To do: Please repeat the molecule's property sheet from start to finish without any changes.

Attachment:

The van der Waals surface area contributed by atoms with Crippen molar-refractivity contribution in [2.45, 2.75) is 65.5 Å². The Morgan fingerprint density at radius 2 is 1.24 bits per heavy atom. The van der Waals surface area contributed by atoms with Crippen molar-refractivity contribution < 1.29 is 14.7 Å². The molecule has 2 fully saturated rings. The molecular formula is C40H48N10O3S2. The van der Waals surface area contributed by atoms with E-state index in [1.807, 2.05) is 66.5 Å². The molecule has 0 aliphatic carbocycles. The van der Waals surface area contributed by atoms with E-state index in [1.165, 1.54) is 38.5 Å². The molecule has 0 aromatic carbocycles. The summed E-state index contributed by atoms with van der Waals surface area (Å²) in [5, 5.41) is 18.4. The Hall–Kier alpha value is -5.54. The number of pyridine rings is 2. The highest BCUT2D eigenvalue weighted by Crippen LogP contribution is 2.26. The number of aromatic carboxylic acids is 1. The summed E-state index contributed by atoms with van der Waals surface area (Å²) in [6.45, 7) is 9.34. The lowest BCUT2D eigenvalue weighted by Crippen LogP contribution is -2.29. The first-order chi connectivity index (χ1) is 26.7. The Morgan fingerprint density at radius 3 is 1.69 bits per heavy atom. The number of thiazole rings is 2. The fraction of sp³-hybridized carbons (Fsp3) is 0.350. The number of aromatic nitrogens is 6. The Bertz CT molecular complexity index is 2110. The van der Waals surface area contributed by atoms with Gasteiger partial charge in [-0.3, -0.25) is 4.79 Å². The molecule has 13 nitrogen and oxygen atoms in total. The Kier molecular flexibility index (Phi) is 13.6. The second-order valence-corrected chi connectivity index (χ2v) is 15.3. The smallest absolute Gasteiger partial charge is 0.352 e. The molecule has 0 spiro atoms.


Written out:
The van der Waals surface area contributed by atoms with Crippen molar-refractivity contribution in [2.45, 2.75) is 65.5 Å². The Morgan fingerprint density at radius 2 is 1.24 bits per heavy atom. The van der Waals surface area contributed by atoms with Crippen molar-refractivity contribution < 1.29 is 14.7 Å². The molecule has 2 fully saturated rings. The molecular formula is C40H48N10O3S2. The van der Waals surface area contributed by atoms with E-state index in [1.807, 2.05) is 66.5 Å². The molecule has 0 aliphatic carbocycles. The van der Waals surface area contributed by atoms with E-state index in [1.165, 1.54) is 38.5 Å². The molecule has 0 aromatic carbocycles. The summed E-state index contributed by atoms with van der Waals surface area (Å²) in [5, 5.41) is 18.4. The Hall–Kier alpha value is -5.54. The number of pyridine rings is 2. The highest BCUT2D eigenvalue weighted by Crippen LogP contribution is 2.26. The number of aromatic carboxylic acids is 1. The summed E-state index contributed by atoms with van der Waals surface area (Å²) in [6.45, 7) is 9.34. The lowest BCUT2D eigenvalue weighted by Crippen LogP contribution is -2.29. The first-order chi connectivity index (χ1) is 26.7. The Morgan fingerprint density at radius 3 is 1.69 bits per heavy atom. The number of thiazole rings is 2. The fraction of sp³-hybridized carbons (Fsp3) is 0.350. The number of aromatic nitrogens is 6. The Bertz CT molecular complexity index is 2110. The van der Waals surface area contributed by atoms with Gasteiger partial charge in [-0.3, -0.25) is 4.79 Å². The molecule has 13 nitrogen and oxygen atoms in total. The Kier molecular flexibility index (Phi) is 13.6. The second-order valence-corrected chi connectivity index (χ2v) is 15.3. The smallest absolute Gasteiger partial charge is 0.352 e. The molecule has 0 spiro atoms.